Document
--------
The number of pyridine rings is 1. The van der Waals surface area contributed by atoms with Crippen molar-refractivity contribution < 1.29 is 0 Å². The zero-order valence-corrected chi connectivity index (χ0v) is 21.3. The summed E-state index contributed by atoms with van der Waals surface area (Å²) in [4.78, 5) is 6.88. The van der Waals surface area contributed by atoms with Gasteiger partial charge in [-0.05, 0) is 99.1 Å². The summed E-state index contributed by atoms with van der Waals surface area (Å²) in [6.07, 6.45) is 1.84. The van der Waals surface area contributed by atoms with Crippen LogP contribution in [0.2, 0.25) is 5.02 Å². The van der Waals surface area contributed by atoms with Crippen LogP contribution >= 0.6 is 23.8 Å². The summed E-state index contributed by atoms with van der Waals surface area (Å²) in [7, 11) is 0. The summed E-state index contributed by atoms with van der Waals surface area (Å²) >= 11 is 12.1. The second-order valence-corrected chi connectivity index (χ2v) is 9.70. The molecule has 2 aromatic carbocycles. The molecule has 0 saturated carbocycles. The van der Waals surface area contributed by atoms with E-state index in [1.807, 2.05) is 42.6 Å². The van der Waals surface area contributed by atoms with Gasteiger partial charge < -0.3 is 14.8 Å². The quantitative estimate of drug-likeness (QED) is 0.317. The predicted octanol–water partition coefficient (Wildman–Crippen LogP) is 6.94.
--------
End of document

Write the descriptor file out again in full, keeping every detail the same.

The number of pyridine rings is 1. The van der Waals surface area contributed by atoms with Crippen molar-refractivity contribution < 1.29 is 0 Å². The zero-order valence-corrected chi connectivity index (χ0v) is 21.3. The summed E-state index contributed by atoms with van der Waals surface area (Å²) in [4.78, 5) is 6.88. The van der Waals surface area contributed by atoms with Gasteiger partial charge in [-0.05, 0) is 99.1 Å². The summed E-state index contributed by atoms with van der Waals surface area (Å²) in [6.07, 6.45) is 1.84. The van der Waals surface area contributed by atoms with Crippen LogP contribution in [0.2, 0.25) is 5.02 Å². The van der Waals surface area contributed by atoms with Crippen LogP contribution >= 0.6 is 23.8 Å². The summed E-state index contributed by atoms with van der Waals surface area (Å²) in [7, 11) is 0. The summed E-state index contributed by atoms with van der Waals surface area (Å²) >= 11 is 12.1. The second-order valence-corrected chi connectivity index (χ2v) is 9.70. The molecule has 2 aromatic carbocycles. The molecule has 0 saturated carbocycles. The van der Waals surface area contributed by atoms with E-state index in [1.807, 2.05) is 42.6 Å². The van der Waals surface area contributed by atoms with Gasteiger partial charge < -0.3 is 14.8 Å². The quantitative estimate of drug-likeness (QED) is 0.317. The predicted octanol–water partition coefficient (Wildman–Crippen LogP) is 6.94.